In case you were wondering, dirt and gravel roads are the reason why “classic” American motorcycles took the long, low form they did. With the Chief’s 46mm cartridge fork providing 4.7 inches of travel and its rear shock serving up 3.7 inches of wheel travel, it shows no mercy when dealing with potholes and bumps. And whatever its suspension can’t handle is crushed beneath its massive weight and thick, cushy seat. Just keep the gas on and steer with the wide handlebar.
The other thing its massive weight had no mercy for was its rear Dunlop American Elite tire. On my way to College Station one bright morning, I felt a wiggle that felt like a flat and pulled onto the shoulder, where I was enveloped by a cloud of rubber smoke. What the? No flat kit was going to fix the exit wound in this tire, so I was relieved I hadn’t brought one. The very nice lady at AAA informed me over the phone that since I hadn’t paid the extra $7 for motorcycle and RV coverage on my policy, I was on my own. The flatbed driver was nice as could be, but it was a $200, 20-mile ride to Mancuso H-D on the Houston outskirts. They were nice as hell at the massive Harley-Davidson dealership, but also apologetic that they had no 180/65-16 tires in stock, which is surprising since that’s a really common size on all kinds of Harleys.
They were kind enough to kick me up the road to Global Motorsports, where it at first appeared that my valve stem had somehow gone missing in action, until it became clear that it was in fact the stem and the inner tube it was attached to that were all gone. Ed and crew were not only nice as all get-out, they even fixed me up with a new blackwall Dunlop and tube for $321.33, which didn’t seem entirely unreasonable given they had to drop everything they were doing and remove a muffler to get the tire off and on. On the positive side, if you’re going to spend most of a day dealing with a blow-out, maybe it’s good to have it happen on one when you were scheduled to visit the George Bush Presidential Library.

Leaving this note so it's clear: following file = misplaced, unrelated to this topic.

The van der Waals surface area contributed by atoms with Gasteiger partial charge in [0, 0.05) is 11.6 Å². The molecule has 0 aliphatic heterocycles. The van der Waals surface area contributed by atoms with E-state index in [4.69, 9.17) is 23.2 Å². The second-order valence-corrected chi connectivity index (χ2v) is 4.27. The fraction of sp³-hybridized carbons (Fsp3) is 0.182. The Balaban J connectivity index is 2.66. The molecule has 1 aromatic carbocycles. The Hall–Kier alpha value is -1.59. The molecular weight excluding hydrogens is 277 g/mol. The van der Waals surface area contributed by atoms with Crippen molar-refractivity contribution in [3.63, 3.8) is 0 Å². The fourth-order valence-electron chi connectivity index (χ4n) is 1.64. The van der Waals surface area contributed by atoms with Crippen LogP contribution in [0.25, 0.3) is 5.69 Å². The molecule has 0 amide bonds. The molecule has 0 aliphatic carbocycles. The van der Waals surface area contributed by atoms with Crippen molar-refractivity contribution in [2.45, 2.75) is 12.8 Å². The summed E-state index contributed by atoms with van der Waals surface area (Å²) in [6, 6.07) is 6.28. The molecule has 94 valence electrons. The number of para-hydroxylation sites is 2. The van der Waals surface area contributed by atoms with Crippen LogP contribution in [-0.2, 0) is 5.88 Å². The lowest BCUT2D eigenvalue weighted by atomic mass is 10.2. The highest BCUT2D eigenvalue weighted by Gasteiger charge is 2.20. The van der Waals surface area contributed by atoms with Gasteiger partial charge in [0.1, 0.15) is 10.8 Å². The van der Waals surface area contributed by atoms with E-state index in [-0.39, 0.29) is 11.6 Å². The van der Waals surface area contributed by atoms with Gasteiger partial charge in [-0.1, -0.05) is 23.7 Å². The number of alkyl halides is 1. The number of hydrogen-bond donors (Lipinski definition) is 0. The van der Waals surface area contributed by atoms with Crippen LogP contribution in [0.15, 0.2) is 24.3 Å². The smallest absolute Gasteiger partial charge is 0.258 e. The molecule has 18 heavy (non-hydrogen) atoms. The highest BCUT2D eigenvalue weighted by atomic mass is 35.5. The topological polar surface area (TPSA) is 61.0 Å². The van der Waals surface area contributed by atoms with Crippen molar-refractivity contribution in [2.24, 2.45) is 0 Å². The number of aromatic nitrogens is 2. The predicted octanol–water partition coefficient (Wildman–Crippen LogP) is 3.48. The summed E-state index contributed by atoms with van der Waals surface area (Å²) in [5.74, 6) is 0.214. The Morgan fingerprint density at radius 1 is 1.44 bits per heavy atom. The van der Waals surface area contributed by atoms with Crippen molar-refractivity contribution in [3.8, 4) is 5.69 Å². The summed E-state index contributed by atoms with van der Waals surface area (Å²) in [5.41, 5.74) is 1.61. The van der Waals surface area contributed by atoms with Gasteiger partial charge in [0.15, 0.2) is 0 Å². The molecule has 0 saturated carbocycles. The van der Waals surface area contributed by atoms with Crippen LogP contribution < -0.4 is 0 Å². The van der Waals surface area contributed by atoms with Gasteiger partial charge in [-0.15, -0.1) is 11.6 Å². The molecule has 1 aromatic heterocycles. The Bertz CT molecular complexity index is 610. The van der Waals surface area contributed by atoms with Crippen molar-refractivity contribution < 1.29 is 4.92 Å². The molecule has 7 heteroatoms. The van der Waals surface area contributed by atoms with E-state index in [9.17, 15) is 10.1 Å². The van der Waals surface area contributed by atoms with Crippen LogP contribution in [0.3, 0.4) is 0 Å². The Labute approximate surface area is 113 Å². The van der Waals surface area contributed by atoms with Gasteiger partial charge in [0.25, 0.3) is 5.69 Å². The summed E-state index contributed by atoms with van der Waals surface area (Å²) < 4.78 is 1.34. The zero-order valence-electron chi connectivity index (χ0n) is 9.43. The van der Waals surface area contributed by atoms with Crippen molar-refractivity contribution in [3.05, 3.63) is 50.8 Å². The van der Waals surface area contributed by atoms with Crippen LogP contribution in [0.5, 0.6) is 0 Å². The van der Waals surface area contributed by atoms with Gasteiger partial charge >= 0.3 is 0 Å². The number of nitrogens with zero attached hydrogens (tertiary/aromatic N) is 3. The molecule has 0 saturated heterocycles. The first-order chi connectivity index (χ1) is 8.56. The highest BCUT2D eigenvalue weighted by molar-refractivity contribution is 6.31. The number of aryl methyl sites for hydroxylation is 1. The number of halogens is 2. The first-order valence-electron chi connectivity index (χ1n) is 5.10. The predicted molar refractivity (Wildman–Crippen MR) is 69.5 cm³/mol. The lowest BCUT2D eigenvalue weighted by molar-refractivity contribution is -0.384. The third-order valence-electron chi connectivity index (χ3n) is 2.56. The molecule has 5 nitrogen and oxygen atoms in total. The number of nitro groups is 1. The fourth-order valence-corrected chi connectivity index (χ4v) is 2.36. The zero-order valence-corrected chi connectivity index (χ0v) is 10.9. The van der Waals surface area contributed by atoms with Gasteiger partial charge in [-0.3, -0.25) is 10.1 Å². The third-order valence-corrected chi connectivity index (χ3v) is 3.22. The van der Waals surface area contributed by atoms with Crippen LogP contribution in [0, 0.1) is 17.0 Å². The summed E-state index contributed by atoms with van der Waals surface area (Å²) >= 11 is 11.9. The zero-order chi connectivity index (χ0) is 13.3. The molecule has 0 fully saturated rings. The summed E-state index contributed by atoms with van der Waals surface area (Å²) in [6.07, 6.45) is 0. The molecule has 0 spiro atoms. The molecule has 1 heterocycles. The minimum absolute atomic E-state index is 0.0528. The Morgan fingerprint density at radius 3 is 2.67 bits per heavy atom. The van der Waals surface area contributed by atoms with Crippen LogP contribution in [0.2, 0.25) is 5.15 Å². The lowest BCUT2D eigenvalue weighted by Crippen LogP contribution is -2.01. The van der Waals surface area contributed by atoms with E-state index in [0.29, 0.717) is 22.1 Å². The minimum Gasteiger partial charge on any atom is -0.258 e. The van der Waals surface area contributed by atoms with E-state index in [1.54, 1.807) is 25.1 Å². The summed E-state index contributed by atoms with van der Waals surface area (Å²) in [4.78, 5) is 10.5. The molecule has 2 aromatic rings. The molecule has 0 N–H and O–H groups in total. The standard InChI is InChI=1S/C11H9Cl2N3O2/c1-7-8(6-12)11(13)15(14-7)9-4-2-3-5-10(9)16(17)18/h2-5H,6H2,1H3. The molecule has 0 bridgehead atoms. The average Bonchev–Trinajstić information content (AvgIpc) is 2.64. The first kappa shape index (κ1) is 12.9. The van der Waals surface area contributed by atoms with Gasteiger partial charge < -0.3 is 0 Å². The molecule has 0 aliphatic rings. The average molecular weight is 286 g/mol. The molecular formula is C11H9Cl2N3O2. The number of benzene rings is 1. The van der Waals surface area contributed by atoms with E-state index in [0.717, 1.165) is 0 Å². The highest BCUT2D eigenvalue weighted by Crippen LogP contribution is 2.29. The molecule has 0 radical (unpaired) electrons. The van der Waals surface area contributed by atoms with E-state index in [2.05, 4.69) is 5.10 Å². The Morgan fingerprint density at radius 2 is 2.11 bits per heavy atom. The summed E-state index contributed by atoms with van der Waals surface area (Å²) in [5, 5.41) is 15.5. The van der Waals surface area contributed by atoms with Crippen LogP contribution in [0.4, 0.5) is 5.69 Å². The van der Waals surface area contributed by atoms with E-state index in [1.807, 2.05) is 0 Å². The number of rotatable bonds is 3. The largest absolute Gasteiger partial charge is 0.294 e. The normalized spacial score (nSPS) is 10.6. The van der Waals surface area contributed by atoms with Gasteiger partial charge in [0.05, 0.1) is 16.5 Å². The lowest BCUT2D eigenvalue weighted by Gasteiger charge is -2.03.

Other than the blow-out, I have few complaints. As a 5’8” 150-pound guy, the whole 800-pound Indian-chilada is for me bigger than it needs to be, but then this is Texas. It’s fine once you’re rolling, but I for one don’t want to be pushing a motorcycle this big around the garage all the time. The handlebar could come an inch or two more rearward to better suit my buggywhip arms, or the seat bolster could move that distance forward to better fit me, but if you’re a big guy you’ll probably find the ergos spot-on.
Wait, what am I saying? Slap me. This is Texas, and if it ain’t American, we’re not interested. Compared to a tractor motor instead of a motorcycle one, the Thunderstroke 111 is cutting edge. As a matter of fact, I did get to stay on the Texas Ranch Life compound during this little excursion, a real-live 1800-acre working ranch/ B&B run by one John Elick and his much prettier wife Taunia. John’s a very serious horseperson and has been for about the last 60 years, with more than a few bronc-riding and cutting-horse trophies to show for it. After not completely disgracing myself during a ride aboard his old cutting horse, the aptly named Cochino, I got him to sit upon the Chief for a quick photo op. When we were done and I wanted my bike back, he didn’t want to get off.
“Say, ahhh, how’s this work anyway? How do you ride one of these?”
It’s hard to imagine a 68-year old Texas dude who loves horses and the outdoors could live that long without riding motorcycles. Mr. E seemed genuinely interested, and I liked him even more because of it. Since he likes to talk and is a litigator in Austin, I resisted the urge to point out to him that the iron horse had superseded his flesh ones a long time ago everywhere but Texas. I showed him the throttle, the brakes, the clutch, etcetera. Unfortunately, I didn’t think it would do to send him off on an 800-pound bike for his first ride, and he’s had enough horses fall on him to know better anyway.
There was definitely a cowboy and Indian attraction though, and I don’t know if it would’ve been the same with a BMW or a Diavel. Whether you like the Chief or not (I’d love it if I lived in Brenham, Texas instead of SoCal, and had a big circular driveway on 1800 acres), you have to give it to Polaris for creating such an authentic machine. I’d be tempted to use the word “iconic” if Indian hadn’t already used up the year’s allotment of that word on its website.
Bikes like this are in our wild-West American jeans, even if your people only got off the boat last year. Genes. What with the horses and hats and longhorns and women in chaps, and all the barbecue and beer, it’s almost enough to make you proud to be an American. Maybe even a Texan.